It’s Marketing Monday and most small businesses forget that great customer service is one of your very strongest marketing tools to build your brand. I can’t think of a better way than to share the incompetence of United and US Airways this past week as a great example of what NOT to do in your own business. They set a new standard in defining the word “clueless”.
Great customer service comes with a series of positive action items:
1) You hear what your customers say, but do you really listen?
My mother passed away and I was booking flights on United and US Airways. United was the lead carrier and handled the ticketing. Just like a sitcom about overseas customer service, I gave all the information to an agent based in India, who made some serious mistakes.
We were all set, but I hadn’t doubled checked the confirmation – my bad. Fortunately my wife did. India had booked us on the wrong day and on an outgoing flight we never talked about. I knew exactly what flight we needed and actually gave her the flight numbers!
Even more frustrating was asking to speak with an American on the second call. I wanted to make sure we avoided further problems and was told there was no other number I could call!
2) Discounts with Value.
I’m amazed that the best discount the airlines could do on a last minute bereavement airfare was only 5%. They did waive the $25 per person ticketing because I was calling in, but their website was so slow and difficult to navigate I really had no choice but to call. It's interesting that on the way back the US Airways crew, if I was willing to apply for their credit card, was willing to give me points and certificates for future discounts and companion tickets! But they could only do 5% against a $530 airfare on flights with open seats!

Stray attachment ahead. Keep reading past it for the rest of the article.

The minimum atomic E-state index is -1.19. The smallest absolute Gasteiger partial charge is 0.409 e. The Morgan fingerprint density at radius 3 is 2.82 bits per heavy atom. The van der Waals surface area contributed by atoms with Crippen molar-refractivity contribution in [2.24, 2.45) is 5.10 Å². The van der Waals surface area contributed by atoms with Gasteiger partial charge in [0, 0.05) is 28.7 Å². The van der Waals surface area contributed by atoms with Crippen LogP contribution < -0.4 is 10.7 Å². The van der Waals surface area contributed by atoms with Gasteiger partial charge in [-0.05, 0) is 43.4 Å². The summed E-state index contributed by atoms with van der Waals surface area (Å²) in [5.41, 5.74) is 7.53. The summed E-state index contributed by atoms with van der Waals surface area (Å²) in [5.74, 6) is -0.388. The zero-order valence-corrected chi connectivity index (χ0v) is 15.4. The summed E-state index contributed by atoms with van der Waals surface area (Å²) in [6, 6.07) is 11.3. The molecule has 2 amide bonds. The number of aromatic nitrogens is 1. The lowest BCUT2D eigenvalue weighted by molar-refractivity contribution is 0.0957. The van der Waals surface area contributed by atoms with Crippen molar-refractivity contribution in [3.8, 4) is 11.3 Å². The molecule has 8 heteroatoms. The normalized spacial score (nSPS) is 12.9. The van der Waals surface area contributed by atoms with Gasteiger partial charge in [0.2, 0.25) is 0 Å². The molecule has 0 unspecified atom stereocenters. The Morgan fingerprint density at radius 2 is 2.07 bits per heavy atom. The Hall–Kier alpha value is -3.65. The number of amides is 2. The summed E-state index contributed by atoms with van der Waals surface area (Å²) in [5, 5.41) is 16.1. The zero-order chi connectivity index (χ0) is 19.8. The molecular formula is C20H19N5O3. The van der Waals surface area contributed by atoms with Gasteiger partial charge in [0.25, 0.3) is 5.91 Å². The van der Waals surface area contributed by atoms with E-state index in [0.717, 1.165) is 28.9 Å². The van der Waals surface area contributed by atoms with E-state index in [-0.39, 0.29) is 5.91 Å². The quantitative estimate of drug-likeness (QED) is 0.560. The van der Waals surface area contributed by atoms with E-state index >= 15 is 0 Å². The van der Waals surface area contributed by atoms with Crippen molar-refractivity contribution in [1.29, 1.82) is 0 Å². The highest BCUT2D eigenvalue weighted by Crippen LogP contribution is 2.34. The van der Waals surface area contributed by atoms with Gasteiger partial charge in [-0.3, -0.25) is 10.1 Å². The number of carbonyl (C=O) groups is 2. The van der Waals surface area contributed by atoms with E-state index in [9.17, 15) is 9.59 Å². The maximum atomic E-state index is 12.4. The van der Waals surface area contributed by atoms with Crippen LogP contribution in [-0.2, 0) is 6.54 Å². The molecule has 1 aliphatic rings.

3) Give people a way to talk to you directly.
Try and find a phone number on the US Airways site to actually talk to a live body. It’s not easy. When you do finally find the number you’ve got a deal with a robotic system that just wants to give you more options.
4) Answer the phone when people call!
On our return flights they screwed up our seats. My Dad is 90 and hasn’t flown a lot. We wanted three seats together. I made three attempts to call US Airways over two days and after 30 minutes on hold each time just finally gave up.
5) Offer your customers “one stop shopping”.
US Airways and United are supposedly one big happy family, but United could NOT handle seat assignments on US Airways. That means a second phone call, which really is a moot point, since nobody answers the phone anyway.
6) Provide great service at all the different points of contact in your business - even if you're being represented by other vendors.
This is the most bizarre part of the fiasco. We needed a wheel chair for my Dad to get from the counter to the gate. We got out of the car and a skycap asked me if we needed help. He had a small flat bed cart and we were doing all carry-on so I said no and Sheila went inside to get a wheel chair.
The next thing that happened was the most absurd. Sheila got a chair and "Mr. Bonehead" took it away from her, and when I went to get it back he yelled at me, “You told me you don’t need any help!”
I went directly to the counter to get some assistance and utilized some of my very “best” vocabulary on this guy. I was wrong to mouth off, but this guy redefined the meaning of the word, "rude". Customer service is simply dead with this crew. Well, the story gets better…
We got our chair finally with the help of another skycap who was in tune with the challenge and most helpful, but as we walked by "Mr. Bonehead", Sheila mumbled to me, “What a jackass!”
He turned and actually said, “If you call me one more name, I’m taking you outside!” Seriously, writers in Hollywood couldn't make this stuff up! I’m really sorry she didn’t push it just a little more…I know my girl and she would have taken him in less than a minute! LOL
And that takes me to the last point…when you do get into a challenge with a customer, resolve the problem as quickly as possible and don’t be confrontational. Empathize with your client and build the trust – you’ll never win going head to head.
There are so many things United and US Airways could have done along the way to make the trip easier and you need to do the same with each client. A great experience brings people back. A bad experience not only turns them away, but gets them talking to other people about their bad experience. A few might even turn it into a blog post! Bad news always spreads faster than good news.
But I did come up with a new slogan for them, used not long ago by a good buddy of mine…
"We’re not happy until you’re unhappy!”
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